Flights with stopovers on the way to the U.S. are met with additional security checks and screenings, adding an additional layer of protection. Bennet Waters of the Chertoff Group, a security consulting firm, says the affected airports may have been singled out by the government because of the procedures and equipment they use to screen carry-on bags.

Why are laptops and tablets considered more dangerous than cellphones?

The US Transportation Security Administration has not explained. But Waters says TSA and intelligence officials have probably concluded that cellphones are too small to be rigged with enough explosives to bring down an airliner.

Have laptops or electronics ever been used to attack planes?

Bombs concealed in electronics have been an airline safety concern for decades. In 1988, Pan Am Flight 103 was blown up over Lockerbie, Scotland, by a bomb hidden inside a Toshiba cassette recorder and packed inside a checked suitcase in the cargo hold. All 259 people on board and 11 others on the ground were killed. More recently, a Daallo Airlines plane landed safely in Somalia last year after a bomb inside a laptop exploded in the passenger cabin and blew a hole in the fuselage. Only the suspected suicide bomber was killed.

Couldn't a laptop with a bomb inside still pose a danger within the cargo hold?

Yes. A bomb inside the cargo hold could bring a plane down, airline security experts say. But they say the scanning technology used to screen checked luggage for bombs is generally more sophisticated than the X-ray machinery used to examine carry-on luggage.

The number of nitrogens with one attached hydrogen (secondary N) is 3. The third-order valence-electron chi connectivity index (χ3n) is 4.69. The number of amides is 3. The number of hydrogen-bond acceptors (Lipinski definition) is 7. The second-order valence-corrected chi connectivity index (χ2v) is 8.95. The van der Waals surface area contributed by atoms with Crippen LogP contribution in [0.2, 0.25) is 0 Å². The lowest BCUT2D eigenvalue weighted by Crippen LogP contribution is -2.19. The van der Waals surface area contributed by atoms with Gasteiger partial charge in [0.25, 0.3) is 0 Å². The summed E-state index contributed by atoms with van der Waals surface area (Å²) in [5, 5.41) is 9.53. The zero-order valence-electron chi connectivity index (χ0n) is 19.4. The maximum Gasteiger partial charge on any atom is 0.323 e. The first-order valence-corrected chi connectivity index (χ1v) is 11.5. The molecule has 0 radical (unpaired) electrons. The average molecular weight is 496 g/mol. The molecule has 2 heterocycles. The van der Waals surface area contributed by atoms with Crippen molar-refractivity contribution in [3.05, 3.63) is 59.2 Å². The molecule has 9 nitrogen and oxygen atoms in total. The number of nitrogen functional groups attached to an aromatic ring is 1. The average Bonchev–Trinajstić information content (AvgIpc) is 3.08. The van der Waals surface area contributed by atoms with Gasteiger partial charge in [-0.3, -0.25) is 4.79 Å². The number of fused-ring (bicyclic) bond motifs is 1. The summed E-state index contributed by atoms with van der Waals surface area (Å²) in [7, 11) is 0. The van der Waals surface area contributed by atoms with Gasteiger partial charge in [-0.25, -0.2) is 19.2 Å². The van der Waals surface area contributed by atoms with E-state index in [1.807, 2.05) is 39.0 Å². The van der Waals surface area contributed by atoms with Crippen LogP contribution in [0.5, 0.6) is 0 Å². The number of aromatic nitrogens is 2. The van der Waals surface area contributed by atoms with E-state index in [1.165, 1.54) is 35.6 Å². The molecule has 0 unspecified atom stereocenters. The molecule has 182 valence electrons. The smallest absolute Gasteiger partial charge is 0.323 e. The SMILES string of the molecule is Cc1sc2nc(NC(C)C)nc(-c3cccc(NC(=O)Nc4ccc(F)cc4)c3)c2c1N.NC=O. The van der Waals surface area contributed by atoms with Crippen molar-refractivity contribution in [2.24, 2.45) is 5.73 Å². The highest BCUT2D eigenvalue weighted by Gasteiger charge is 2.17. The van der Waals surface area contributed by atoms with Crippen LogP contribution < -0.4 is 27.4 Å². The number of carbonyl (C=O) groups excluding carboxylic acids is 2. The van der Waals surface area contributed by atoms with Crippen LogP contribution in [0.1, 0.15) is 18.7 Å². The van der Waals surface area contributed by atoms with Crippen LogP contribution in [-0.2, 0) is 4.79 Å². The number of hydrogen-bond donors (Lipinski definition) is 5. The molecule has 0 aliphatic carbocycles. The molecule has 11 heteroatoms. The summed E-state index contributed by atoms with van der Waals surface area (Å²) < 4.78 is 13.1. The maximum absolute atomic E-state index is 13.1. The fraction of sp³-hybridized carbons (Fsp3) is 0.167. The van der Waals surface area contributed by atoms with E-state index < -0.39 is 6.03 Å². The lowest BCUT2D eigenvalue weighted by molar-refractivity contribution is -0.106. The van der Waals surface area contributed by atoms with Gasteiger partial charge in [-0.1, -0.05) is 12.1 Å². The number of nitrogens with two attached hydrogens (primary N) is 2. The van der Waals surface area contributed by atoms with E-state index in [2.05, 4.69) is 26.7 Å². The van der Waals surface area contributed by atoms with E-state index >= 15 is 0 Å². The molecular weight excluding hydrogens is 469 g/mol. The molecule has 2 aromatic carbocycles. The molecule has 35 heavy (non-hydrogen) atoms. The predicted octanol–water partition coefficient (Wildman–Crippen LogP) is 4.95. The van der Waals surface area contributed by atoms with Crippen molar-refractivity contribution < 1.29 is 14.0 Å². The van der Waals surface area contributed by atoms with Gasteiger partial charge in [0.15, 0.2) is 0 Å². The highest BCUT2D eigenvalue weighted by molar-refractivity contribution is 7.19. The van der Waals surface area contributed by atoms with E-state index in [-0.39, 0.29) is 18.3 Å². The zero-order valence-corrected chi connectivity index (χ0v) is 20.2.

Also, separating the bomb from the bomber could make it harder to detonate it in the air. A timer would be less reliable, because it could go off on the ground if there were a flight delay, says Jeffrey Price, an aviation security expert and professor at Metropolitan State University of Denver. And a bomb with a barometric pressure switch that would detonate at a certain altitude could be set off by rough handling at the airport, Price says.

Should travelers be worried about their electronics getting stolen from their checked luggage?

Yes, thieves are known to target expensive electronic equipment. Cheap luggage locks can be broken and canvas baggage can be cut into, says Anthony Roman, president of Roman & Associates, a risk management firm. He recommends using hard-shell suitcases that come with strong locks.

Why does this apply to laptops and not mobile phones?

That’s unclear. The US said it tried to balance risk with the effect on travelers and therefore has determined that smartphones will be allowed at this time. Other prohibited items include tablets, e-readers, cameras, portable DVD players, electronic game units bigger than smartphones and travel printers or scanners.

How will this affect screening and passengers?

It will probably cause check-in delays at bigger airports, some of which must screen more than 500 passengers looking to board double-decker A380 planes. Passengers with connecting flights are advised to pack large personal electronic devices in checked bags at their originating airport. For example, Etihad Airways said its US-bound passengers transiting in Abu Dhabi must place the banned devices in checked bags at the airport of origin.

When does it start?

The US said it notified airlines of the ban on March 21 at 3 am Eastern Daylight Time and gave them 96 hours to comply. That means it will take effect at 3 a.m March 25, but some airlines are enforcing it earlier.

Why now?

We don’t know. The US government fact sheet said this is based on “evaluated intelligence” showing that terrorist groups continue to target aviation, including by smuggling explosive devices in consumer products.